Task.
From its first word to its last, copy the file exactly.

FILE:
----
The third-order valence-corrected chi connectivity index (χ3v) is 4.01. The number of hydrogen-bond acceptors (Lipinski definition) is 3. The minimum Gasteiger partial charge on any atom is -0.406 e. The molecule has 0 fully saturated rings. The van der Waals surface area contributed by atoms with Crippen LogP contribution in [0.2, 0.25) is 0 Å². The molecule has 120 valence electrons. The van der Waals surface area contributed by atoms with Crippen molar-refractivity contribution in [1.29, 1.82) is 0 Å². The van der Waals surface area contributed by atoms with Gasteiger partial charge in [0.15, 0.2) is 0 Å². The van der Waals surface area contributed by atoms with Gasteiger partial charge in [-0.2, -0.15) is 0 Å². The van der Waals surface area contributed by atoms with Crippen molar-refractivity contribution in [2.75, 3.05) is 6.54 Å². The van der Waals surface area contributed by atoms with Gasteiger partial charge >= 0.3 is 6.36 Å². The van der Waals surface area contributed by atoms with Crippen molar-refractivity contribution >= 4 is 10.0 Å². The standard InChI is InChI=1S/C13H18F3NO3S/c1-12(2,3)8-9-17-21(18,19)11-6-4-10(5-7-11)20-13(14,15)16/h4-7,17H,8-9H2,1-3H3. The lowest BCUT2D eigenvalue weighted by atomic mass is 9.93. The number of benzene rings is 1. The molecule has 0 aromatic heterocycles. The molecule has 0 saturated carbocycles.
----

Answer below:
The third-order valence-corrected chi connectivity index (χ3v) is 4.01. The number of hydrogen-bond acceptors (Lipinski definition) is 3. The minimum Gasteiger partial charge on any atom is -0.406 e. The molecule has 0 fully saturated rings. The van der Waals surface area contributed by atoms with Crippen LogP contribution in [0.2, 0.25) is 0 Å². The molecule has 120 valence electrons. The van der Waals surface area contributed by atoms with Crippen molar-refractivity contribution in [1.29, 1.82) is 0 Å². The van der Waals surface area contributed by atoms with Gasteiger partial charge in [0.15, 0.2) is 0 Å². The van der Waals surface area contributed by atoms with Gasteiger partial charge in [-0.2, -0.15) is 0 Å². The van der Waals surface area contributed by atoms with Crippen molar-refractivity contribution in [2.75, 3.05) is 6.54 Å². The van der Waals surface area contributed by atoms with Gasteiger partial charge >= 0.3 is 6.36 Å². The van der Waals surface area contributed by atoms with Crippen molar-refractivity contribution >= 4 is 10.0 Å². The standard InChI is InChI=1S/C13H18F3NO3S/c1-12(2,3)8-9-17-21(18,19)11-6-4-10(5-7-11)20-13(14,15)16/h4-7,17H,8-9H2,1-3H3. The lowest BCUT2D eigenvalue weighted by atomic mass is 9.93. The number of benzene rings is 1. The molecule has 0 aromatic heterocycles. The molecule has 0 saturated carbocycles.